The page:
The suspension setup as many would complain is inferior to that on the international variant but in reality, it is very well suited for the Indian road conditions. The setup is stiff compared to the other 150-160cc motorcycles in this segment but it is rather softly sprung if you compare it with the KTM RC series. The longer wheelbase gives it great straight-line stability while pushing hard and the Deltabox frame keeps everything in control even while taking a corner or managing and filtering traffic.
The clip-on handlebar does make you feel that you are riding a smaller than a usual motorcycle and this helped a lot while filtering through heavy traffic. The mirrors, on the other hand, created problems while doing so and had to be folded-shut every time. The mirrors did give a decent view of what’s behind once adjusted properly else you would just see your arms all the time. After completing almost 1000 kms in just 3 weeks, I had to return the R15 as the BS6 fleet was on its way.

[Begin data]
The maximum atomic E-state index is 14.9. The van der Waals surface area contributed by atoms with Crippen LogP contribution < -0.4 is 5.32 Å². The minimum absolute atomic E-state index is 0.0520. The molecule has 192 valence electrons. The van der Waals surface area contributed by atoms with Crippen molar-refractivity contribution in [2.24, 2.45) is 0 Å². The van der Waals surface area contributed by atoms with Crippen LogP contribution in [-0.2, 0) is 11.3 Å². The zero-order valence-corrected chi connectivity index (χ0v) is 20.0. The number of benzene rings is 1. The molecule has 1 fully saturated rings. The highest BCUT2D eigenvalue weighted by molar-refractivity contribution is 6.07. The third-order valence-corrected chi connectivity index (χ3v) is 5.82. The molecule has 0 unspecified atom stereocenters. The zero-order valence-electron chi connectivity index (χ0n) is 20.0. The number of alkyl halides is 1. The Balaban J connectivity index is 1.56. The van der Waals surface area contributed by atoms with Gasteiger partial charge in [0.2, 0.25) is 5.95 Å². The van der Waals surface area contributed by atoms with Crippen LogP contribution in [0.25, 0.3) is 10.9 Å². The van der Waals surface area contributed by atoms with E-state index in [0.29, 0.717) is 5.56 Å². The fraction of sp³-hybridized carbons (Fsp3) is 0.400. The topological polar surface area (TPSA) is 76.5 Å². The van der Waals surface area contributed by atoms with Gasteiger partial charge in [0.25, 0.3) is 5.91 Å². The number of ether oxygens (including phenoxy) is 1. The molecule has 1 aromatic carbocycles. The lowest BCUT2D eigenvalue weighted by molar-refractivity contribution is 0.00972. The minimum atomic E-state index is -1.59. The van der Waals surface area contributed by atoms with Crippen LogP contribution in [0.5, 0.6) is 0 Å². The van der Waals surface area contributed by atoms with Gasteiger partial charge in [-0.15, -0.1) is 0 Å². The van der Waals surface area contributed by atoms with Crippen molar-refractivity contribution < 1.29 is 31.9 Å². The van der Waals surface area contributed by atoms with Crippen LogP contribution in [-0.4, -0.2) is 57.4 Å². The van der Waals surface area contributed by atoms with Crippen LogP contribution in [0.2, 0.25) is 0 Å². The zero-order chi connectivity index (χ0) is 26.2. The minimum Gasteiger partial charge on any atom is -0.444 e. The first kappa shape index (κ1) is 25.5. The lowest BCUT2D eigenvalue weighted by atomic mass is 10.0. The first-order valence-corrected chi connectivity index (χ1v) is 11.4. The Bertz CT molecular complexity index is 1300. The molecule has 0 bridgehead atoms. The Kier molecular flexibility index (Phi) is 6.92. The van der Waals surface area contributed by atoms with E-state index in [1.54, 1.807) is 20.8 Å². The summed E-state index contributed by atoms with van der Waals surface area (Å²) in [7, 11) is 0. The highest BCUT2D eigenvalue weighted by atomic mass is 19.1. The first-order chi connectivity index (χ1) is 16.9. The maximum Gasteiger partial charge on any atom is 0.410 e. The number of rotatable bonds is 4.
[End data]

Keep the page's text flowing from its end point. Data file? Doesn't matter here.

In this 21 days of riding, I realized I was riding the most powerful R15 that Yamaha ever made as the BS6 norms would cause a drop in power figures by a decent margin. The R15 isn’t a practical daily commuter for everyone but the young blood who is ready to accept the aggressive riding posture can manage it very well. It isn’t a comfortable motorcycle at all but the way it looks and the attention it grabs is very addictive. I am waiting to get my hands on the BS6 lot and see how things get better or worse since the norms will make it even smoother but possibly slower.
Further Reading –
2018 Yamaha R15 V3 Review
2018 Yamaha R15 V3 Video Review
2018 Yamaha R15 V3 – Pros & Cons [Video]
Yamaha R15 V3 vs Pulsar RS 200 – Shootout
Yamaha R15 V3 vs Yamaha FZ25 – Video Shootout
Yamaha R15 V3 – Pros & Cons In Hindi [Video]
Yamaha R15 History – India’s First Mini Superbike! [Video]
Pulsar RS 200 vs Yamaha R15 V3 – Fanboys [Video]